The page cache handles them perfectly. When you say that page cache is slower than direct I / O transfer, it's because you don't even see or care about speed of operations. This is understandable as it only steps in once information operations are done, "says Linus Torvalds on the mailing list.

For him, anyone who opposes this idea knows absolutely nothing and Dave Chinner is one of them.

“You make this statement without taking into account all the cases that you do not see and that do not interest you because the page cache has already handled them for you. It is much better than direct I / O transfers. How often do you use non-time stores when programming without IO? Almost never, maybe? Because caches work. "So stop with your stupid and dishonest argument, where you ignore the effects of caching," Torvalds continued.

Somewhere in your message Dave Chinner explained that page cache limits are becoming more noticeable as SSDs become more efficient.. One thing Torvalds still disagrees with.

"And no, SSDs didn't make caches useless," he said. However, in response to Torvalds' lengthy text, Chinner explained that he remains convinced that the problem he is highlighting is indeed real. For Chinner, it is true that there are many cases where the page cache works, as it is always faster than most storage systems.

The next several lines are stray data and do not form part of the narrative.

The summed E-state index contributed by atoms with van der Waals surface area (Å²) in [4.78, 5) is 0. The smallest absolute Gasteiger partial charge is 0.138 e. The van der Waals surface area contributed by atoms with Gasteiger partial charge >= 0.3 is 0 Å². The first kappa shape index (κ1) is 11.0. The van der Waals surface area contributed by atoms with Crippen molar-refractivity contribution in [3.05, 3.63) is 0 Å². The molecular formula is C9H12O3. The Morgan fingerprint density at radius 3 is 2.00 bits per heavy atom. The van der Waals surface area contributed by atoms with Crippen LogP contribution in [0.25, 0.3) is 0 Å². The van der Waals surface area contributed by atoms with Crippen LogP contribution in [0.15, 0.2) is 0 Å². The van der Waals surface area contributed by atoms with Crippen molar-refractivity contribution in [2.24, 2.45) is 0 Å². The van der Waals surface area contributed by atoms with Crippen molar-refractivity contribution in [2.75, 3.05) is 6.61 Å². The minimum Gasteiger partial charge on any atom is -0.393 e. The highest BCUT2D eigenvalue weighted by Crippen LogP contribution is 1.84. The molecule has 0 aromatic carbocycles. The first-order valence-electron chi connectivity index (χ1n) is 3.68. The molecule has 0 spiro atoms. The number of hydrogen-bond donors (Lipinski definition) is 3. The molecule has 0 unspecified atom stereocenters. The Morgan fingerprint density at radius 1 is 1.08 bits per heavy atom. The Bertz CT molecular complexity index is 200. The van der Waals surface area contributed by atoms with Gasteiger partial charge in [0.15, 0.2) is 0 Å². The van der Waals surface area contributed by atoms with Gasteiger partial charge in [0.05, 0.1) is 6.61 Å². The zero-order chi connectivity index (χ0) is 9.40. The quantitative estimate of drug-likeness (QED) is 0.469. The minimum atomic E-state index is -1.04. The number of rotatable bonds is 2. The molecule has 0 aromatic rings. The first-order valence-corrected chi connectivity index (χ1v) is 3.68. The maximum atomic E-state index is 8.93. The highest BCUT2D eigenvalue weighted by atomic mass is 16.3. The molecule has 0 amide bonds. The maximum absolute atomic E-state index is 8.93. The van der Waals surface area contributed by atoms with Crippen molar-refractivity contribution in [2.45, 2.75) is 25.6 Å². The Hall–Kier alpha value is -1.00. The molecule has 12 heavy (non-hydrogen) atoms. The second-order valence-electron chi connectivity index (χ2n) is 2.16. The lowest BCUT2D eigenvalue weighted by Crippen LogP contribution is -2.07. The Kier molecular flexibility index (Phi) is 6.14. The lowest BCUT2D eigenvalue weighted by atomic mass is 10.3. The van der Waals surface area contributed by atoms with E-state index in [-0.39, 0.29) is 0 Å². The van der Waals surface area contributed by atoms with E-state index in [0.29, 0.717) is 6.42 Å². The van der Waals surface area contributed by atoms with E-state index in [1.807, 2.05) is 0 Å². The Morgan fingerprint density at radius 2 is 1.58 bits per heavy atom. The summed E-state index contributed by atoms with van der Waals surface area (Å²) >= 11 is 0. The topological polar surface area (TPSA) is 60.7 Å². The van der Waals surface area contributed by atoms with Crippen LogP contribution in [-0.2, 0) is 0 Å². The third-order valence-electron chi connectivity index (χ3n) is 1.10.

The content of the article adheres to our principles of editorial ethics. To report an error click here!.

4 comments, leave yours

Leave a Comment

Your email address will not be published. Required fields are marked with *

*

*

  1. Responsible for the data: AB Internet Networks 2008 SL
  2. Purpose of the data: Control SPAM, comment management.
  3. Legitimation: Your consent
  4. Communication of the data: The data will not be communicated to third parties except by legal obligation.
  5. Data storage: Database hosted by Occentus Networks (EU)
  6. Rights: At any time you can limit, recover and delete your information.

  1.   Miguel Mayol said

    He wrote "bullshit" literally bull shit and figuratively referring to arguments FALACIAS that for a sensational news sounds worse and to refer to the father of the kernel "Linux is not unix" but he ate them all contemptuously, first you have to know, even languages . By the way FALLACIOUS, fallacious in English, exists but is very little used outside of an extremely formal or academic language

  2.   Oscar said

    I think it happens to Linus like the VOX people, they are right in what they say, but they lose their way.

    1.    pepper said

      For Tolvars I see that the holidays have been of little use to him, he does not seem at all relaxed with the collaborators.
      As for what he says about VOX, they do not lose their forms at any time, that is simply a lie, those who criticize him who do not know where to go lose their forms.

  3.   dfsdf said

    what a shit translation